“While the selection of vegetable-based dishes is not huge, pretty much all of the veg is from these shores. There is a wide variety of meat dishes to choose from, most of them from animals raised free-range and the braised ox cheek dish is a good example of nose to tail cooking, giving diners the chance to enjoy a lesser used cut and ensuring all parts of the animal are eaten.”
“Eating sustainably has an impact not only on your environment but on your health as well. It can also be highly affordable. Using my One Planet Plate dish (see recipe below) as an example, cauliflower is an incredible vegetable that’s available all year round and always available locally. It’s also inexpensive.”
“A dynamic map on the One Planet Plate website makes it easy for anyone around the world to search for restaurants serving a special sustainable dish on Saturday 24th March, as well as to explore dozens of recipes that help build a better food future, freely contributed by restaurants all over the world.”
“The workforce is changing and millennials aren’t up for crazy hours,” says Tom Tanner, spokesperson for the Sustainable Restaurant Association. Instead, to recruit good people, growing chains such as the Breakfast Club and bar group the Alchemist are offering staff paid time off to volunteer with community groups, a perk for principled millennials. The Breakfast Club’s holiday allowance is generous (for instance, head-office staff and general managers get 40 days a year), and it allows staff paid time off to train for company fitness challenges, such as a marathon in the Arctic Circle.”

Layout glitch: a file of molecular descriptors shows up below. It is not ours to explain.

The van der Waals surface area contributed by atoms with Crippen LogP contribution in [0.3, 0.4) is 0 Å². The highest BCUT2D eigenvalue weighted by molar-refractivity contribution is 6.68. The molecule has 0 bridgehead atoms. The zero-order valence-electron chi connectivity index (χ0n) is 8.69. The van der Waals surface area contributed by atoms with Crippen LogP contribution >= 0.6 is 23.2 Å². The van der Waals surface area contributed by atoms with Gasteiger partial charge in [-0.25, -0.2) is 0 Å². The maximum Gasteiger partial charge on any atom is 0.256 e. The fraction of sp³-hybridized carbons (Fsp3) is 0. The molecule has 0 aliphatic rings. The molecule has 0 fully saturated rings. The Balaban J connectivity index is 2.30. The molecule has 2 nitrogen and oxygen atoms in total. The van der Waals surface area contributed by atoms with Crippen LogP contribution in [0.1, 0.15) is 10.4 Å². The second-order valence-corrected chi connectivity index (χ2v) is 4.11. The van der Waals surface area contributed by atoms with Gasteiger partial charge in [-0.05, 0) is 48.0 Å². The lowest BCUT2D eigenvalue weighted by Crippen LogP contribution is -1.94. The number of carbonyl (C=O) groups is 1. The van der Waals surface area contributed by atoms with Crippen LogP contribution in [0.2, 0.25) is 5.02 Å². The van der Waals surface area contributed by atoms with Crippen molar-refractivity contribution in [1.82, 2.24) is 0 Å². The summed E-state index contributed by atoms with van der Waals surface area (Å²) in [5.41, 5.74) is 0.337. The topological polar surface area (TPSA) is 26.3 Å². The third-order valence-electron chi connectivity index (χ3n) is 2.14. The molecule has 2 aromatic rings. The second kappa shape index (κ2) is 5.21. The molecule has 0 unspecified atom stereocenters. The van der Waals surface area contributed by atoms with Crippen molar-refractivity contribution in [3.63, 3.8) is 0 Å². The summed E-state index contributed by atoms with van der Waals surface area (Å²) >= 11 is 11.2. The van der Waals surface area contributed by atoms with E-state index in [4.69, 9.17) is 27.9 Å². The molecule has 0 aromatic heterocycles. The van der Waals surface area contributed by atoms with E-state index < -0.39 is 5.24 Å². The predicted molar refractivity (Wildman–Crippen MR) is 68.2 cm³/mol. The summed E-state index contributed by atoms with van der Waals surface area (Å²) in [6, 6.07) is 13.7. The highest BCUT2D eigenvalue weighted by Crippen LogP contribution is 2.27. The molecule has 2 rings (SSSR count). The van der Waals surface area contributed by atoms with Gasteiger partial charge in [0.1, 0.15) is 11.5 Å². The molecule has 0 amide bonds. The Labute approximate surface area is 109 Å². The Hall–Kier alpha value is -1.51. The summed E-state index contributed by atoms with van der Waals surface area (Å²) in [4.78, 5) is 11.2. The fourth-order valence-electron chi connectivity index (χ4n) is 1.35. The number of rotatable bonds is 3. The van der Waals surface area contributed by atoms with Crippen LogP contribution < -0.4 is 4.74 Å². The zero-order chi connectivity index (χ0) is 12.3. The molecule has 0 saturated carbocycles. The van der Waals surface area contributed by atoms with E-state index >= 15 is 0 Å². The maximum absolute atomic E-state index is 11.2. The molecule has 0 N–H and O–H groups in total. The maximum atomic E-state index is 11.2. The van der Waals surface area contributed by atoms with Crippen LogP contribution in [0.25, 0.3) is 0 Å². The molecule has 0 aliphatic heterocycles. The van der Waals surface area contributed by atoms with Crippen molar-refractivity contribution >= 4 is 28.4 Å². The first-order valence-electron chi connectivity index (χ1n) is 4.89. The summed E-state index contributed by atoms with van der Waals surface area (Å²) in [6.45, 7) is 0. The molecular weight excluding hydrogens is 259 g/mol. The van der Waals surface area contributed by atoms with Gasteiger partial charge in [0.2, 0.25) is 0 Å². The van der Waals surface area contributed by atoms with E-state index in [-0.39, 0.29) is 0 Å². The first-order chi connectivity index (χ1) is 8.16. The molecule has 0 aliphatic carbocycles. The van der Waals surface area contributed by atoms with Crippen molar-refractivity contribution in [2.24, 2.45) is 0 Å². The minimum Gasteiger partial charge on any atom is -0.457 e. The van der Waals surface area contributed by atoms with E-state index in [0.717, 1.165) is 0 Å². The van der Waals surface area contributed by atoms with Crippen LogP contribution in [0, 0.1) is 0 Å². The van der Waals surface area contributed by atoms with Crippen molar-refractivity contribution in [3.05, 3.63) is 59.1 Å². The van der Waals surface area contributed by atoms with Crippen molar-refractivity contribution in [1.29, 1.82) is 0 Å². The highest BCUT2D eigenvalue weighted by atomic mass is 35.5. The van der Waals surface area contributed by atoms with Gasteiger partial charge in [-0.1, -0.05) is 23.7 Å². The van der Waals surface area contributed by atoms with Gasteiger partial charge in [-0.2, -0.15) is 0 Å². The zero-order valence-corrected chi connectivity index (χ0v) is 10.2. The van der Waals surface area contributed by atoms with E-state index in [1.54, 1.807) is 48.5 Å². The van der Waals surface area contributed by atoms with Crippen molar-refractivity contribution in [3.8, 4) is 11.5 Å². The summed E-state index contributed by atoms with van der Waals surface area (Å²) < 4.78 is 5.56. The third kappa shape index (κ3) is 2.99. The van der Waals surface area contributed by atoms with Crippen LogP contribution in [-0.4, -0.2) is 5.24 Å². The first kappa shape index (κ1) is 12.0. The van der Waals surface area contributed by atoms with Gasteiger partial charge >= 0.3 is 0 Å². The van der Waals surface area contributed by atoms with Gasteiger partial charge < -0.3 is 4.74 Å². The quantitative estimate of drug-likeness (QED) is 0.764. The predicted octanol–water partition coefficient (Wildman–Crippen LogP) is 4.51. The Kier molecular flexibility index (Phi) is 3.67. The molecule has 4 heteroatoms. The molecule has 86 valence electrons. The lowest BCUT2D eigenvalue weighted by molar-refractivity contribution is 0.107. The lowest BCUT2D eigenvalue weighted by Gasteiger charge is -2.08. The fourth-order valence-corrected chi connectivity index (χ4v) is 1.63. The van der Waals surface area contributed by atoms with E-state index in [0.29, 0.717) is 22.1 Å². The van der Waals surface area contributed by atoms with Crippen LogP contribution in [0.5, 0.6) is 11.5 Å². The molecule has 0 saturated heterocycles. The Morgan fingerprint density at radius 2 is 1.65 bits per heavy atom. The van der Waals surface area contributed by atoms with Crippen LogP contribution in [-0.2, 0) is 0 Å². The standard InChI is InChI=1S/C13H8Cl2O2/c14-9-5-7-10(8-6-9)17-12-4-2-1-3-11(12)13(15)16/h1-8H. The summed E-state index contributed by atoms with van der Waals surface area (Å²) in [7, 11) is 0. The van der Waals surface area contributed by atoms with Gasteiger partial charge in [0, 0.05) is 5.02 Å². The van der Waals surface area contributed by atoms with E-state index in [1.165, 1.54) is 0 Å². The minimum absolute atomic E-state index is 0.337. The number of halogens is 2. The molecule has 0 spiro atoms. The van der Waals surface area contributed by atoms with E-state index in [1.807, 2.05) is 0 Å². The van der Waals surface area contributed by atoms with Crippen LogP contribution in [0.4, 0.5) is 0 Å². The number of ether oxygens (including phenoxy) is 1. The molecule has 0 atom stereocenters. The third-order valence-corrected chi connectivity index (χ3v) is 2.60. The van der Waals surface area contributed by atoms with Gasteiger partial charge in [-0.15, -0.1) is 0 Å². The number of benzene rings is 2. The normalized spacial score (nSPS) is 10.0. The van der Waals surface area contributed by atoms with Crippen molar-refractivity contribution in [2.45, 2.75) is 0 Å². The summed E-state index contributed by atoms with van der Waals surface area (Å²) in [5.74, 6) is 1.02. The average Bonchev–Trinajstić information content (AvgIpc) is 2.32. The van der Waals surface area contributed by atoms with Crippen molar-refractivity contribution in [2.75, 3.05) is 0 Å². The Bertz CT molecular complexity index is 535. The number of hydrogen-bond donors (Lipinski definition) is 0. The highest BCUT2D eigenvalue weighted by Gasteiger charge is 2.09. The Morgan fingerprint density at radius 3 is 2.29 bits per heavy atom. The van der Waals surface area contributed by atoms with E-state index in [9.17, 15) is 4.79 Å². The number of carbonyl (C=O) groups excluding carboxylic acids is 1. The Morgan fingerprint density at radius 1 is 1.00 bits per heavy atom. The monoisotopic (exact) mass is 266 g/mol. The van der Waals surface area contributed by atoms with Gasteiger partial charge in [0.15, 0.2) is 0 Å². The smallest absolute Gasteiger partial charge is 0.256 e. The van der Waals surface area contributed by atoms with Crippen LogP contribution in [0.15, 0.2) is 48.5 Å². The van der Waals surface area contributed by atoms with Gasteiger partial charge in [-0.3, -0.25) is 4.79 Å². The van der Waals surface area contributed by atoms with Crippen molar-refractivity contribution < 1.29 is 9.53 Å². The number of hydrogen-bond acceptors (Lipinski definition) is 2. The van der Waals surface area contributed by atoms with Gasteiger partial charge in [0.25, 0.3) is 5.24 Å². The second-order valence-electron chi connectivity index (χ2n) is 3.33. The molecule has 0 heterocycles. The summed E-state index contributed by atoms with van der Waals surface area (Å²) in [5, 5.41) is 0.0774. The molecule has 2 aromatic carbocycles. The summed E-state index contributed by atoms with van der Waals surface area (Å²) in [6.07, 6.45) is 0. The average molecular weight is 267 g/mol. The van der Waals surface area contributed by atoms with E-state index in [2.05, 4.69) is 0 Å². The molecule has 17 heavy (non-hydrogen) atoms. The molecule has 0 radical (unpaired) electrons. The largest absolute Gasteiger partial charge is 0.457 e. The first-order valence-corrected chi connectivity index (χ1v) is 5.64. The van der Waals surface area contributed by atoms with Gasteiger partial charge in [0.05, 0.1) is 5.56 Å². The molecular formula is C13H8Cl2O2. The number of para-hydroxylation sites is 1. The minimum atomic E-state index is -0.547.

“The first step, as with any effective reduction strategy is to take stock; assess what you’re currently using, whether it is essential to the business, whether it can be removed entirely or if not, reduced or replaced with a reusable option,” says a spokesperson at the Sustainable Restaurant Association.
Many of our food service members including Salon, Root, Spring, Tiny Leaf & Leon, featured in the latest edition of the Waitrose Weekend, alongside our inspirational board members Prue Leith and Sir Raymond Blanc OBE.
All members provided their useful top tips on reducing food waste including ‘Pickle your surplus veg’, ‘Turn citrus peelings into candied peel’, ‘Turn old bread into pudding’ and ‘Make brown sauce with leftover juice’.
“I am the President of the Sustainable Restaurant Assocation, of Food Made Good. I have worked with this wonderful organisation with 7000 restaurants who have embraced those values and young chefs who are going to change completely the make up of restaurants, the providence and sustainability. Around that nucleus we are going to build things and for chefs to be more involved”
“The carbon footprint of the UK’s hospitality industry is equivalent to that of Costa Rica, a country with a population of around 5m people, according to Sustainable Restaurants Association head of membership Ylva Johannesson.”
“In food and drink, we all want to do the right thing. We want to shop and eat sustainably. But, sometimes, it is easier said than done. Our willingness to jump on the latest eco-trends and unquestioningly accept reassuring labelling can lead to unintended consequences.”
“Virgin has partnered with the Sustainable Restaurant Association and follows that organisation’s guidelines regarding fair trade, biodiversity, waste management, sustainable sourcing, and ethical and humane animal husbandry.”
“The revelation that Le Gavroche had paid some chefs as little as £5.50 per hour was “a massive own goal” for an industry struggling to attract and retain quality employees, according to the Sustainable Restaurant Association.”
“By joining the SRA we are going to work with you to make what you do already, simply, better. Sustainability isn’t about one issue and doesn’t have to go against commercial practices.”